Image: David Applegate, Robert Bixby, Vasek Chvatal and William Cook
In 1930, Harvard mathematician Karl Menger (he of the Menger Sponge fame) asked a simple question: what is the shortest route a salesman has to take, in order to visit every city (of a certain size) in the United States and return to his starting place? That should be easy enough, right? After all, you only have to check every possible round trip routes to find the shortest one.
Turned out, brute force doesn't work well in solving the Travelling Salesman Problem, even with the fastest computer. With 10 cities, you'd have to check about 300,000 different round trip routes. Add just 5 more cities to that mix, and you'd have to check more than 87 billion.
In 1972, computer scientists Richard Karp of UC Berkeley wrote a seminal paper, claiming that the Travelling Salesman Problem may not even be solvable. Undaunted, countless mathematicians and computer scientists spent years of their lives trying to prove that wrong, but the best algorithm they could come up with only found approximate solutions. In 1976, Nicos Christofides developed an algo that found a route guaranteed to be, at worst, 50% longer than the shortest route. That was a great victory and everyone thought that it was only a matter of months before someone refined it and found the correct solution.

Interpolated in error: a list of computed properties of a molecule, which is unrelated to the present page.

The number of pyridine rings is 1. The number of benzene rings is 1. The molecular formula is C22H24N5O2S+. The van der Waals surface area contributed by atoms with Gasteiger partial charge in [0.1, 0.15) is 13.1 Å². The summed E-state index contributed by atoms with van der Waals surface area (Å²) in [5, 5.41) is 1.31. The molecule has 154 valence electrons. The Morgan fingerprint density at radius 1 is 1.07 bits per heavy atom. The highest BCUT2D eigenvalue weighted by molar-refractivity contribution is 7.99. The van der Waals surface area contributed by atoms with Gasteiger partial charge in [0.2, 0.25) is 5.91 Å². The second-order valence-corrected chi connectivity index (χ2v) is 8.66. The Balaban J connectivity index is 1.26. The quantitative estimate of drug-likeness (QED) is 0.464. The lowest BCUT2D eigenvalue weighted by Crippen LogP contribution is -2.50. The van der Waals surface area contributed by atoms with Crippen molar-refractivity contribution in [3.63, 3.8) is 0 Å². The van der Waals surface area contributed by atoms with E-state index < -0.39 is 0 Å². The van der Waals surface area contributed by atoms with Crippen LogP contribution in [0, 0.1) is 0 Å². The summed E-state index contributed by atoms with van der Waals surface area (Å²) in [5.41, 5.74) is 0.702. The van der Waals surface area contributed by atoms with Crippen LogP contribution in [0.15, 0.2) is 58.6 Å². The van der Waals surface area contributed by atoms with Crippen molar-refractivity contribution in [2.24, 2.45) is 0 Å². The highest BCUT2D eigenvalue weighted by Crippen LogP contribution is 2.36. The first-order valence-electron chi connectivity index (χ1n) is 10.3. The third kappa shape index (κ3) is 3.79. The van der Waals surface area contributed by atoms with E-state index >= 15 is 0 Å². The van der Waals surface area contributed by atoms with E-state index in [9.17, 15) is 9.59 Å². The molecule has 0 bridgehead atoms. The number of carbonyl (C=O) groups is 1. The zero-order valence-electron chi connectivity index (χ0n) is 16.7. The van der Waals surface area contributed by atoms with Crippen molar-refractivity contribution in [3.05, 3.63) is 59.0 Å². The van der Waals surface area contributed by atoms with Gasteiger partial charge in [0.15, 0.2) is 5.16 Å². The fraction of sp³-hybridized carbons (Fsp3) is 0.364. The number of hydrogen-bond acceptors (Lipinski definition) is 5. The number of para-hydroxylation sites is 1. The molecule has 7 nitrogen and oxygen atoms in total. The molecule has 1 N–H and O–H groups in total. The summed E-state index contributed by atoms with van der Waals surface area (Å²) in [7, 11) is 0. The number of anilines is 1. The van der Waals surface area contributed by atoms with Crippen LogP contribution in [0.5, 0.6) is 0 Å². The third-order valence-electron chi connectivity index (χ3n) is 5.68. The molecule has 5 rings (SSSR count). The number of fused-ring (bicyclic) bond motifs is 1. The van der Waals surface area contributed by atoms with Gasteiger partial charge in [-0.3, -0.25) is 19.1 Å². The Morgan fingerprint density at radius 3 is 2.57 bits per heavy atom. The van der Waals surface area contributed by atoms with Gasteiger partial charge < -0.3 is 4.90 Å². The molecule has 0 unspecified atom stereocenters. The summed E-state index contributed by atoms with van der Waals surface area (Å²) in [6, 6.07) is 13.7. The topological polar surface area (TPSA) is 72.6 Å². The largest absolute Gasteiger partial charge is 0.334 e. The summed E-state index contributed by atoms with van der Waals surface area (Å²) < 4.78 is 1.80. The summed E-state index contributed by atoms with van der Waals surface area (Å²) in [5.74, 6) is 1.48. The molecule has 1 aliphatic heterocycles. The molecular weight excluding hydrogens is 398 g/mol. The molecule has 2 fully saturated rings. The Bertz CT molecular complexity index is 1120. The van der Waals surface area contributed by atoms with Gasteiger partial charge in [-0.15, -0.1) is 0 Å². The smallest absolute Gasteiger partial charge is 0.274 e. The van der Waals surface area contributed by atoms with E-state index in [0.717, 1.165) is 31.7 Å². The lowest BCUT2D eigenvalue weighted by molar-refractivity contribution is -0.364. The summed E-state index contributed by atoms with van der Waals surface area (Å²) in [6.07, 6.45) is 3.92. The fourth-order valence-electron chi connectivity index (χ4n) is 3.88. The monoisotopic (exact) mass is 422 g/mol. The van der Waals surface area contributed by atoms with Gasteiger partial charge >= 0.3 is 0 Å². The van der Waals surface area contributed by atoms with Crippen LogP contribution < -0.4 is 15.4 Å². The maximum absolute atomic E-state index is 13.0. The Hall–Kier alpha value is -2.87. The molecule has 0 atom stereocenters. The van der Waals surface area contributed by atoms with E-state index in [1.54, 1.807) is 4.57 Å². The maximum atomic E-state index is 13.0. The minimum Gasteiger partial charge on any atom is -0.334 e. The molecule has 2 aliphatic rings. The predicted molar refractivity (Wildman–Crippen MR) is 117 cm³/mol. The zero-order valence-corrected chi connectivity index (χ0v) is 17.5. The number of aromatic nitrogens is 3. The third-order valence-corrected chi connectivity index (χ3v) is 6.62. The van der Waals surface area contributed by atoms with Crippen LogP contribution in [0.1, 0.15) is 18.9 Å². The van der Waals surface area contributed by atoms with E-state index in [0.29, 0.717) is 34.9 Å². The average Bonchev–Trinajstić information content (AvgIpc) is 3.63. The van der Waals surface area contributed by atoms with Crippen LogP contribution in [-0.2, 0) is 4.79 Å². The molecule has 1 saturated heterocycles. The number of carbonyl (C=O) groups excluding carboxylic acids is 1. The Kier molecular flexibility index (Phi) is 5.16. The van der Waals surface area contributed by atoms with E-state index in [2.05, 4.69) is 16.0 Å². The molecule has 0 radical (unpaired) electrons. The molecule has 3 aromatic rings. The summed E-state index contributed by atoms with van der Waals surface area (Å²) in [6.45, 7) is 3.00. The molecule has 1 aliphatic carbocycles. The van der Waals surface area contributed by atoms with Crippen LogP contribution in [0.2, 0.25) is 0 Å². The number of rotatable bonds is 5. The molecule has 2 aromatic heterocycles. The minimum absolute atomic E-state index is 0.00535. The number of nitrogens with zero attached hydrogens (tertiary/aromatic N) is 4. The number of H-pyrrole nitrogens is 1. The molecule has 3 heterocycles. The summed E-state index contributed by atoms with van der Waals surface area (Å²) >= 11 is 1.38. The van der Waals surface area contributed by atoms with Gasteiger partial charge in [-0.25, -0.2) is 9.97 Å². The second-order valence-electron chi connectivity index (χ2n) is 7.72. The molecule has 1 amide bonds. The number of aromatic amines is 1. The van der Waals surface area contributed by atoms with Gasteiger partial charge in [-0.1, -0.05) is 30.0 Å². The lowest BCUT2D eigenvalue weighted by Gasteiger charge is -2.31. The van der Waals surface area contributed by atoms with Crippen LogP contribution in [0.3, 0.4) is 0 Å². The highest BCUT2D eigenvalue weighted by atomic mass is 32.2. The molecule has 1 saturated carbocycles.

Decades later, Christofides algorithm still stood. Until 2011, when a team of mathematicians from Stanford and McGill universities came up with an algorithm that is marginally better. 0.0000000000000000000000000000000000000000000000000004% better, in fact. And what a victory that was because it showed a crack in the Travelling Salesman Problem that has haunted mathematicians for decades.
Read more about the hunt for the solution for the Travelling Salesman Problem in this neat article by Erica Klarreich/Simon Science News over at Wired: Link (no math required, promise!)